Documentary Filmmaker. Reporter. Photojournalist.
Rajvi Desai (she/her) is a non-binary filmmaker, reporter and photojournalist, originally from India and based in New York. Her work spans initial forays into breaking news, local politics and gender-based reporting across New York City and urban India.
Currently, she's working on several short documentaries, primarily as director and cinematographer as a Master's candidate at Columbia Journalism School. Areas of special interest include lived queer experiences of Black and Brown people, abolitionist narratives related to the criminal legal system, and at the risk of being incredibly specific, Mukbang ASMR.
Mother Wit (in post-production) follows three Black trans women pursuing higher education as a means to break the cycle of poverty and discrimination in Brooklyn, New York. Our main purpose is to move away from stereotypical portrayals of Black trans women that usually only mention them in death. Our participants are changing that narrative through their hopes, dreams and ambitions.
Black Market (in post-production) is a short documentary chronicling the uncertainty of selling weed as a Black drug vendor with a history of being arrested for marijuana in post-legalization New York. The film follows a Black queer drug vendor in Washington Square Park, surrounded by a community of vendors who operate in a gray legal zone -- weed's legal, but what about those who sell it? The film reckons with the trauma resulting from the criminalization of marijuana, as vendors of color look to a more lucrative future -- that is, if they're let in on it.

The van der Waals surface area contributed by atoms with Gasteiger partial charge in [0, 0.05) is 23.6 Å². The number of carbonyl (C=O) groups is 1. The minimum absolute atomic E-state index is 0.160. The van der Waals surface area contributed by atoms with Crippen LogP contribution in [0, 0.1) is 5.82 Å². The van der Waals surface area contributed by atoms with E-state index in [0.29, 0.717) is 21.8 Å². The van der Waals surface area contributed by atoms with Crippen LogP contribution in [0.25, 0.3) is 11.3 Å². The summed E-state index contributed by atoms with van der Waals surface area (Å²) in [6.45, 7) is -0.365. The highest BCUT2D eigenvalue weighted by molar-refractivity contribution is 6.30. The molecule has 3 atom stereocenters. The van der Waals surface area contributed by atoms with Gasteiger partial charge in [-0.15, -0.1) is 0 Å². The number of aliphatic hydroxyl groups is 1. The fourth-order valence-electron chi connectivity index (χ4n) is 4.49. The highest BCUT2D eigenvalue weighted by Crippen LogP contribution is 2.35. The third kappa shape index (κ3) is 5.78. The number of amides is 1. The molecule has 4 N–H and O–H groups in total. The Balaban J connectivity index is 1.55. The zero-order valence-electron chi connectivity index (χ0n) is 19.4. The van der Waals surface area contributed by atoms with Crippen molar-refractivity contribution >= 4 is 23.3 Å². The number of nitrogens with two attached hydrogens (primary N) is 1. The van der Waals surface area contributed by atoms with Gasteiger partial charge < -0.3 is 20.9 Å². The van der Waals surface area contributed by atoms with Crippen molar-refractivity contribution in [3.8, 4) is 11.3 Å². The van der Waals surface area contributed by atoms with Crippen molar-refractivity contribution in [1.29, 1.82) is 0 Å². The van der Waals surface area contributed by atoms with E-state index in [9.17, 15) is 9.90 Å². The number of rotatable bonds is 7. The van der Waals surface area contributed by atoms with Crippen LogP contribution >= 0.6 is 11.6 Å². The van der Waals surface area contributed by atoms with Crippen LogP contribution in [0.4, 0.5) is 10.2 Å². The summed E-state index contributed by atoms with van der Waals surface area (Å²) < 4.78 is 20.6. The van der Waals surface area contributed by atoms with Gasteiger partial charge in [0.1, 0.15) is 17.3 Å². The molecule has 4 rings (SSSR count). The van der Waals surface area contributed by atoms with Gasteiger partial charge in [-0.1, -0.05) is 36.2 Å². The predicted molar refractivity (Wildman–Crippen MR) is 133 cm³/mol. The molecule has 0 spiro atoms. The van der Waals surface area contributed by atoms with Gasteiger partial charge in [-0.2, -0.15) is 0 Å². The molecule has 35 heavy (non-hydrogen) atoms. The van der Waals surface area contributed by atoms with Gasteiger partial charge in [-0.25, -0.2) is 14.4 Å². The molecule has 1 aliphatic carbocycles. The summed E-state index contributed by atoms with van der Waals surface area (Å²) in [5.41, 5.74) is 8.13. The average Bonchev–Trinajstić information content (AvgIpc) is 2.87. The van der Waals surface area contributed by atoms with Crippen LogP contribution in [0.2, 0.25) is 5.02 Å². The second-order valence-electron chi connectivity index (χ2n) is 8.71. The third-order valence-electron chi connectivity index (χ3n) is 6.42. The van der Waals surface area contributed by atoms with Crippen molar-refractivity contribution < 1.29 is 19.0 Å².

A simple animation to explain why women are the fastest growing segment of the incarcerated population in the United States.
How Doctors Are the Unwitting, Frustrated Soldiers in the War Against Covid19
In Shaheen Bagh, Muslim Women Redefine Carework as Resistance
What a Transgender-Friendly Health Care System Would Look Like
Pride parade NYC: Resistance Contingent fights the power, 30+ advocacy groups strong
A 48-year-old man with a cigar in his mouth and fake dollar bills taped to his underwear roller-skated his way around a colorful “We Resist” flag, held by protesters loudly proclaiming their queerness and welcoming immigrants to America.
And so progressed the resistance down Seventh Avenue in Manhattan.
“Consumerism is not liberation,” Phebeus Thorton said, holding a “Pride for sale” sign wh
How Women Make Movies helps diverse filmmakers ‘tell their own stories’
An independent media arts nonprofit has been charting a path to success for unknown NYC-based female filmmakers for more than four decades — all the way to the Oscars.
Independent films that Women Make Movies (WMM) has supported have found their way to a nomination or a win in 13 of the past 15 Academy Awards, boasting a roster of 14 documentaries, according to Executive Director Debra Zimmer